Presently, the exclusive benefits of photometric stereo applications are enabling many common industrial inspection applications which were formerly difficult, or impossible, to solve.
Application: Clips and Tires
Machine vision systems have continually had problems reading raised letters on parts. This example illustrates a plastic connector with many functional surface features, as well as a directional symbol and the number two. There is no contrast, as there is no variance between the raised letter and material of which the clip is comprised of.
Manufacturers have employed laser triangular systems on larger objects, like tires, so as to produce a 3D surface map. These laser scanning systems are typically a complex and expensive solution for 3D measurements, even if they have become a lot more integrated and effective recently.
Figure 1. (Photo courtesy of Matrox Imaging)
Figure 2. (Photo courtesy of Matrox Imaging)
Figure 3. (Photo courtesy of Matrox Imaging)
Figure 4. (Photo courtesy of Matrox Imaging)
In Figures 1-4, the photos, Smart Vision Lights’ linear miniature (LM) LED lights are situated at 90-, 180-, 270-, and 360-degrees around the tire’s perimeter so as to illuminate the black plastic clip. They are regulated by an LLM. As each exposure is activated by the Matrox camera, a light is activated from a different direction by the LLM.
Figure 5. (Photo courtesy of Matrox Imaging)
The camera feeds each image into a PC running an image library photometric stereo registration algorithm. This joins all corresponding pixels, defining local surface properties and creating one or more types of composite images from these. Examples can include a contrast image of the local 3D geometries or an albedo image as seen in Figure 5.
More is exposed by these composite images than by just any of the constituent images alone. The edges developing the black-on-black lettering on the surface of the clips is plainly revealed in the resulting composition. Furthermore, the edges of the different injection molded parts which comprise of the whole are exposed.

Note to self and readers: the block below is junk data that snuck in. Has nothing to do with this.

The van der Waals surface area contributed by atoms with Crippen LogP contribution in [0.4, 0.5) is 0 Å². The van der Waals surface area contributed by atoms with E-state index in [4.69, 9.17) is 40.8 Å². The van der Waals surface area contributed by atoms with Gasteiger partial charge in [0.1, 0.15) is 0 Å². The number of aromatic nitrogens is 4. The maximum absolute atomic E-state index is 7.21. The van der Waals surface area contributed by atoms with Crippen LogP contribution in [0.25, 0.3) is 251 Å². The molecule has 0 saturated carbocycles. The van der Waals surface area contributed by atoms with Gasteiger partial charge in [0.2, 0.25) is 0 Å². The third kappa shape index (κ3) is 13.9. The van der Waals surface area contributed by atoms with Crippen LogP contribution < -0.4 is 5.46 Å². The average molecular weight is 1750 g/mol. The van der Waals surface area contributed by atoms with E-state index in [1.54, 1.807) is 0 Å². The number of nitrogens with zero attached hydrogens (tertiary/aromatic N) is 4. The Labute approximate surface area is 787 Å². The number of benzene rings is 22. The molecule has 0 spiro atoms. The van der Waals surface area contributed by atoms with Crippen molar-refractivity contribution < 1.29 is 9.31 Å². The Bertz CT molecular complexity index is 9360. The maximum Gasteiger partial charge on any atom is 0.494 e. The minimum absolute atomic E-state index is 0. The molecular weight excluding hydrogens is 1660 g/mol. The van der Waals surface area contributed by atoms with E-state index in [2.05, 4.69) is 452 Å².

Application: Synthetic Leather Perforations
In the following instance, four more pictures of a synthetic leather material are illustrated (Figures 6—9). Leatherette, similar to the organic material which it imitates, has significant surface texture. It is nearly impossible for the naked eye to visualize 100% surface texture over the full image, let alone a computer.
Figure 6. (Photo courtesy of Matrox Imaging)
Figure 7. (Photo courtesy of Matrox Imaging)
Figure 8. (Photo courtesy of Matrox Imaging)
Figure 9. (Photo courtesy of Matrox Imaging)
In each constituent image, robust shadows are developed by the warp of the material while it lies on a supporting substrate, while, because of the strong light reflection, other parts of the image are inclined toward saturation.
The photometric stereo registration algorithm (Figure 10) creates a final composition which illustrates a texture which is uniformly illuminated over the full field of the camera’s view, with the highlighting of holes and a sharp contrast across each crevice.
Figure 10. (Photo courtesy of Matrox Imaging)
It is also possible to use the photometric stereo method on pores on metal-machined surfaces, such as engine heads. Other areas which will obviously be at an advantage because of these economical photometric stereo solutions are laser marking, cast parts, and direct part marking systems such as dot peen.
Photometric Stereo Outlook
The 3D realm in which man lives in will continue to be reliant on 3D vision solutions. A new forecast from DBMR Research estimated growth in the international 3D machine vision market at a CAGR of 9.5% between 2017 and 2024, increasing its yearly value from $15.4 billion to almost $32 billion.
However, high installation costs and a dearth of technical knowledge create the major challenges to 3D machine vision market growth. As the packaged photometric stereo registration tool and one-click programming of the LLM LED light manager reveal, the machine vision sector is ready for the next major step in 3D machine vision.
This information has been sourced, reviewed and adapted from materials provided by Smart Vision Lights.
For more information on this source, please visit Smart Vision Lights.